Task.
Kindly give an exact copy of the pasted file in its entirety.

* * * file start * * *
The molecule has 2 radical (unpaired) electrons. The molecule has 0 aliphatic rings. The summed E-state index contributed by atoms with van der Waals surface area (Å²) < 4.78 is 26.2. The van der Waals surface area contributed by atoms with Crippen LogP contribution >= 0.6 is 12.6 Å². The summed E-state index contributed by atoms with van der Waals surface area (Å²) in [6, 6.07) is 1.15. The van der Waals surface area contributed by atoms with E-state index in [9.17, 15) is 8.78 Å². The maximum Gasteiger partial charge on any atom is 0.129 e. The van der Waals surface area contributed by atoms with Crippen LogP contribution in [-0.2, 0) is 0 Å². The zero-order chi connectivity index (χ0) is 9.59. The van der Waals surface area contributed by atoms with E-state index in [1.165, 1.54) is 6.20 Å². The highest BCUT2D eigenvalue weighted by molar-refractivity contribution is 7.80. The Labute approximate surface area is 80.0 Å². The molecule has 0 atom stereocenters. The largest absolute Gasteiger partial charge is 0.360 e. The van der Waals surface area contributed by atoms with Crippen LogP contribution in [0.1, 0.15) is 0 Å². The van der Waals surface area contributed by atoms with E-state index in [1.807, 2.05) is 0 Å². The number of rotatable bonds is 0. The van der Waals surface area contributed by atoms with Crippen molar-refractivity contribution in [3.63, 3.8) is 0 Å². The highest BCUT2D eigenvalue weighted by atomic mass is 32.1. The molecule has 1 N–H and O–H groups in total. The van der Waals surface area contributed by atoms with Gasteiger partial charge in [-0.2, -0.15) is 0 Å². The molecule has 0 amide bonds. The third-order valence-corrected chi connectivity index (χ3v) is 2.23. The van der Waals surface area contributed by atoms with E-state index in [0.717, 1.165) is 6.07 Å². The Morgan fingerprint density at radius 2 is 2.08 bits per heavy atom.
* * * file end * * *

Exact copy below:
The molecule has 2 radical (unpaired) electrons. The molecule has 0 aliphatic rings. The summed E-state index contributed by atoms with van der Waals surface area (Å²) < 4.78 is 26.2. The van der Waals surface area contributed by atoms with Crippen LogP contribution >= 0.6 is 12.6 Å². The summed E-state index contributed by atoms with van der Waals surface area (Å²) in [6, 6.07) is 1.15. The van der Waals surface area contributed by atoms with E-state index in [9.17, 15) is 8.78 Å². The maximum Gasteiger partial charge on any atom is 0.129 e. The van der Waals surface area contributed by atoms with Crippen LogP contribution in [-0.2, 0) is 0 Å². The zero-order chi connectivity index (χ0) is 9.59. The van der Waals surface area contributed by atoms with E-state index in [1.165, 1.54) is 6.20 Å². The highest BCUT2D eigenvalue weighted by molar-refractivity contribution is 7.80. The Labute approximate surface area is 80.0 Å². The molecule has 0 atom stereocenters. The largest absolute Gasteiger partial charge is 0.360 e. The van der Waals surface area contributed by atoms with Crippen LogP contribution in [0.1, 0.15) is 0 Å². The van der Waals surface area contributed by atoms with E-state index in [1.807, 2.05) is 0 Å². The number of rotatable bonds is 0. The van der Waals surface area contributed by atoms with Crippen molar-refractivity contribution in [3.63, 3.8) is 0 Å². The highest BCUT2D eigenvalue weighted by atomic mass is 32.1. The molecule has 1 N–H and O–H groups in total. The van der Waals surface area contributed by atoms with Gasteiger partial charge in [-0.2, -0.15) is 0 Å². The molecule has 0 amide bonds. The third-order valence-corrected chi connectivity index (χ3v) is 2.23. The van der Waals surface area contributed by atoms with E-state index in [0.717, 1.165) is 6.07 Å². The Morgan fingerprint density at radius 2 is 2.08 bits per heavy atom.